It's "normal behavior" for countries to spy on each other, Ret. Gen. Michael Hayden, former director of the National Security Agency and the Central Intelligence Agency, said Wednesday.
"This is normal behavior between nation-states. This is an R-rated movie. This is how adult nations treat one another. And, it's fully accepted," Hayden told MSNBC's "Morning Joe."
The spying is not the problem, Hayden indicated; the publication of it in the media is the issue.
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"It's not 'fact of' that's the problem. It's 'fact of being in the papers' that's a problem," he said.
The NSA came under fire last week amid revelations the United States spied on the cellphones of German Chancellor Andrea Merkel and leaders of numerous other countries, some of them U.S. allies.
Although President Barack Obama said he was unaware of the activities, Hayden said he thinks the president would have known about the monitoring program.
"You would have thought he would have known. But, on the other hand, I can imagine circumstances where he might not have known this specific, or that specific," Hayden said. The sensitive issues of government spying programs should be transparent, but can pose problems when such activities become public, he said..
"I'm fully in favor of more disclosure and more transparency," he said. "Now, it's quite another thing how much you want to make public to the American public. And, the really interesting question here is now the demand that European publics want to be told how we spy."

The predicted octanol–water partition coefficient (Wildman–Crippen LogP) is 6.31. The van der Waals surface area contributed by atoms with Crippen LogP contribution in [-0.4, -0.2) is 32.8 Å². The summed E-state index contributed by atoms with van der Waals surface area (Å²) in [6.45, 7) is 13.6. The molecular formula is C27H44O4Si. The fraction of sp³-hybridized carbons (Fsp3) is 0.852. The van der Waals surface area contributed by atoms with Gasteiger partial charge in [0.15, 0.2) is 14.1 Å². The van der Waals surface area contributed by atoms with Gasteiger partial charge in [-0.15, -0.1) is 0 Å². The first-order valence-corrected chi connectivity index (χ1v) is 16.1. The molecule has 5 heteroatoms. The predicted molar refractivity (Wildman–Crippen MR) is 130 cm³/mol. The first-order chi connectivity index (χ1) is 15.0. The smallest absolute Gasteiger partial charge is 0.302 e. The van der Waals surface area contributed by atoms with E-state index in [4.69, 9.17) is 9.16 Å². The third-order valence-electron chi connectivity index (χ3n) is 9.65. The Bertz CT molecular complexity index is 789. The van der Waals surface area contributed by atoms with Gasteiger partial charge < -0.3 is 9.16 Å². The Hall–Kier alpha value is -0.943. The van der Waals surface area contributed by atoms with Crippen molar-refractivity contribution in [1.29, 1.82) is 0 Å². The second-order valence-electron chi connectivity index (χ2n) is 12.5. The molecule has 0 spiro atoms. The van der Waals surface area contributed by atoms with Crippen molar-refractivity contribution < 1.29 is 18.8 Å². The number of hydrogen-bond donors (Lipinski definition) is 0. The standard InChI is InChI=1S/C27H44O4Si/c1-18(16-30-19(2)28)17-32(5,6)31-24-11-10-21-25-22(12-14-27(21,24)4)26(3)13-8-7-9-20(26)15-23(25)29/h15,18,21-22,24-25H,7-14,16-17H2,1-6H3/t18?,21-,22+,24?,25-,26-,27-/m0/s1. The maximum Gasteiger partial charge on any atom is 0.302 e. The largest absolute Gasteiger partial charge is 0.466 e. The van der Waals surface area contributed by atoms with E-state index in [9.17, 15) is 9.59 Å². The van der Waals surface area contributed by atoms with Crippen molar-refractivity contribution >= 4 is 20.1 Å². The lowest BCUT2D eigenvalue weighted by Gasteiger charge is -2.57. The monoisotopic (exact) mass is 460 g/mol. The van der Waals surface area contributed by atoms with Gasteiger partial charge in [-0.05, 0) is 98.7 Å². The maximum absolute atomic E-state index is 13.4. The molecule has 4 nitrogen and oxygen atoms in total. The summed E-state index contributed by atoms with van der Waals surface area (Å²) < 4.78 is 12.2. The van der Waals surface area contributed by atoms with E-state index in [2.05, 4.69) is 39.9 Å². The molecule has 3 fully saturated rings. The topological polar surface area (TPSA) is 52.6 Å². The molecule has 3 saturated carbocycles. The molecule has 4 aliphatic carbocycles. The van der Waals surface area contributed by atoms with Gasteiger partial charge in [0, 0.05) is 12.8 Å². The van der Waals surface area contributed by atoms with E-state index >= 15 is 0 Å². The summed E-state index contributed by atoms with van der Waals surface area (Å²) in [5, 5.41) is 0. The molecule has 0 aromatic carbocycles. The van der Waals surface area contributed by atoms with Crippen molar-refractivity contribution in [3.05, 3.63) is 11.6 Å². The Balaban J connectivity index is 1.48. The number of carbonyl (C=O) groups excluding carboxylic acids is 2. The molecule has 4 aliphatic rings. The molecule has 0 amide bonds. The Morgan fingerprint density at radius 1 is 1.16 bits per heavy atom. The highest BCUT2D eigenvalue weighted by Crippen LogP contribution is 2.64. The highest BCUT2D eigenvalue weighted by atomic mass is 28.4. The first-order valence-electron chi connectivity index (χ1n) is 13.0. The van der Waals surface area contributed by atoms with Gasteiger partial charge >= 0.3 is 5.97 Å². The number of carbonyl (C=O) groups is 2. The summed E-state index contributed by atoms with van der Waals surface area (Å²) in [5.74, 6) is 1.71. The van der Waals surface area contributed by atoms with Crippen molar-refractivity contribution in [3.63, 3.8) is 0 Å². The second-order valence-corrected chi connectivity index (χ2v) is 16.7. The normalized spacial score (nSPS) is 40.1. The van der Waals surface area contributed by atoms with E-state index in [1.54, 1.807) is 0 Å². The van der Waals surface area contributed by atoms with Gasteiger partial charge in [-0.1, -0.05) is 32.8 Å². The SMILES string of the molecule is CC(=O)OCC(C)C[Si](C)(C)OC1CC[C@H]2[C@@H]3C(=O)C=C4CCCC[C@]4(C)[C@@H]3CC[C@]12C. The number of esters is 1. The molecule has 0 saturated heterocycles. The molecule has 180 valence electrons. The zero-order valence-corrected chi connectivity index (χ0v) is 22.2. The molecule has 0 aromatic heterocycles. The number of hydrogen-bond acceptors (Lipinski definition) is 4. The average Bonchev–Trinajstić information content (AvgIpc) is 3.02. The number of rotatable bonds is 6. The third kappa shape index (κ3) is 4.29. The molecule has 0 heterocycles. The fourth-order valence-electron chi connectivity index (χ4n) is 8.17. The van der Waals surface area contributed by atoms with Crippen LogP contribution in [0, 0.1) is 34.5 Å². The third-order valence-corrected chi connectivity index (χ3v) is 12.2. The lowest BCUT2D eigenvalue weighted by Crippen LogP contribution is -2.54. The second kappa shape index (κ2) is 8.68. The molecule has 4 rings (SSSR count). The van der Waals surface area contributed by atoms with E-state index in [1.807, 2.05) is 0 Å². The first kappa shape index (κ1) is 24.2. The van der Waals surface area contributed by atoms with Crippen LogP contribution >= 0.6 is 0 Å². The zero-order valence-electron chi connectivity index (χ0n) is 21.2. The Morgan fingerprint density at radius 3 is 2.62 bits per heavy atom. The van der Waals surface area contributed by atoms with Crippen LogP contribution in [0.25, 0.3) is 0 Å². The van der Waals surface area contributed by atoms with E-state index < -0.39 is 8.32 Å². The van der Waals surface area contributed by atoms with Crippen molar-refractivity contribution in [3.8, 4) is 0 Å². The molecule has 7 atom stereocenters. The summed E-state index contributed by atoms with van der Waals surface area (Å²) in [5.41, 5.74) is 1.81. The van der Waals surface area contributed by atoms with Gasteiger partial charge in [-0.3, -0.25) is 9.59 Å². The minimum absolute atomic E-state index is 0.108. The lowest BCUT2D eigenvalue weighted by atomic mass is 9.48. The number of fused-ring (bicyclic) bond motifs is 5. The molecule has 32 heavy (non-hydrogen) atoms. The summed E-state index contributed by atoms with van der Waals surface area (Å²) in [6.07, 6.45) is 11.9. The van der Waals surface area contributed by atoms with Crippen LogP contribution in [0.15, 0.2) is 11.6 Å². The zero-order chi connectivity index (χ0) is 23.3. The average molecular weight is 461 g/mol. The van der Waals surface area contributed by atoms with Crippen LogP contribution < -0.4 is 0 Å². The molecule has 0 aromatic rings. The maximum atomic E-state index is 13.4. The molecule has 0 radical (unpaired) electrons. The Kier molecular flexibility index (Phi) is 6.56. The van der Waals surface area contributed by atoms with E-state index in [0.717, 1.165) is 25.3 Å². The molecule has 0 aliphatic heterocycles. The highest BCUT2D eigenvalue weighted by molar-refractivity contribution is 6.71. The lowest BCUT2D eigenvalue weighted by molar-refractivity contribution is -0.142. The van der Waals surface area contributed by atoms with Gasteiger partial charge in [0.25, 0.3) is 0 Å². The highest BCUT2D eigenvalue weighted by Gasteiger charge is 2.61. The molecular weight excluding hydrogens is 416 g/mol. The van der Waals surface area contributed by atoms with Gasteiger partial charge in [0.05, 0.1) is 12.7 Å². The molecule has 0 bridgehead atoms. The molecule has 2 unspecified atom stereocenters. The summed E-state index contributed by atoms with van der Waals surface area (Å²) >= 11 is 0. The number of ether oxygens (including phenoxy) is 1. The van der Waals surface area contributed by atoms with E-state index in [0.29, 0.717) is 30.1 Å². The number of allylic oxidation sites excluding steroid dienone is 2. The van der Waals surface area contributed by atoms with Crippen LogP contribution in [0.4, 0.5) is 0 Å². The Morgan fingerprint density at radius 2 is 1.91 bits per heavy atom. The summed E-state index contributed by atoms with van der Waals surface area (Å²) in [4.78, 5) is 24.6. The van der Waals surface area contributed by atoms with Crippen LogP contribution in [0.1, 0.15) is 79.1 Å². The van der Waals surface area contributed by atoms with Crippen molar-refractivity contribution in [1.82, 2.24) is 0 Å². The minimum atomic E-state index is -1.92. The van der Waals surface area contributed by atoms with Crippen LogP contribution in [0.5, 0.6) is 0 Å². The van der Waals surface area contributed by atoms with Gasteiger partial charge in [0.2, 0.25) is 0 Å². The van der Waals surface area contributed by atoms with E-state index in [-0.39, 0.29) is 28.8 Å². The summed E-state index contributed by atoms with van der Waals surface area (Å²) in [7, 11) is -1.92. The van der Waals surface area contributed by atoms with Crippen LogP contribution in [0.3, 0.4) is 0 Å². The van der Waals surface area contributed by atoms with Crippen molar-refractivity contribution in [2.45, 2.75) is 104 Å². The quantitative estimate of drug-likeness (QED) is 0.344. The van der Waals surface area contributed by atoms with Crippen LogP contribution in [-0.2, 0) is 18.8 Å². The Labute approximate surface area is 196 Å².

If the intelligence community is told to hold back from listening to "good people," Hayden warned, it would hinder U.S. spying efforts and could put the country in danger.
"If we tell our citizen intelligence collectors that under no circumstances will they ever be allowed to listen to good people, we're going find ourselves less knowledgeable and, therefore, more in danger, if that's how we come out of this," he said.
Modern technologies allow for greater information, but also require enhanced protection, Hayden said, and used the example of Obama's BlackBerry cellphone that had to be protected when he came into office.
"The most powerful man on earth, the most powerful man in the most powerful nation on earth, was just told that his communications were susceptible to intercept by dozens of foreign embassies inside his own national capital," Hayden said. "We didn't protest. We just realized, that's the way things are."
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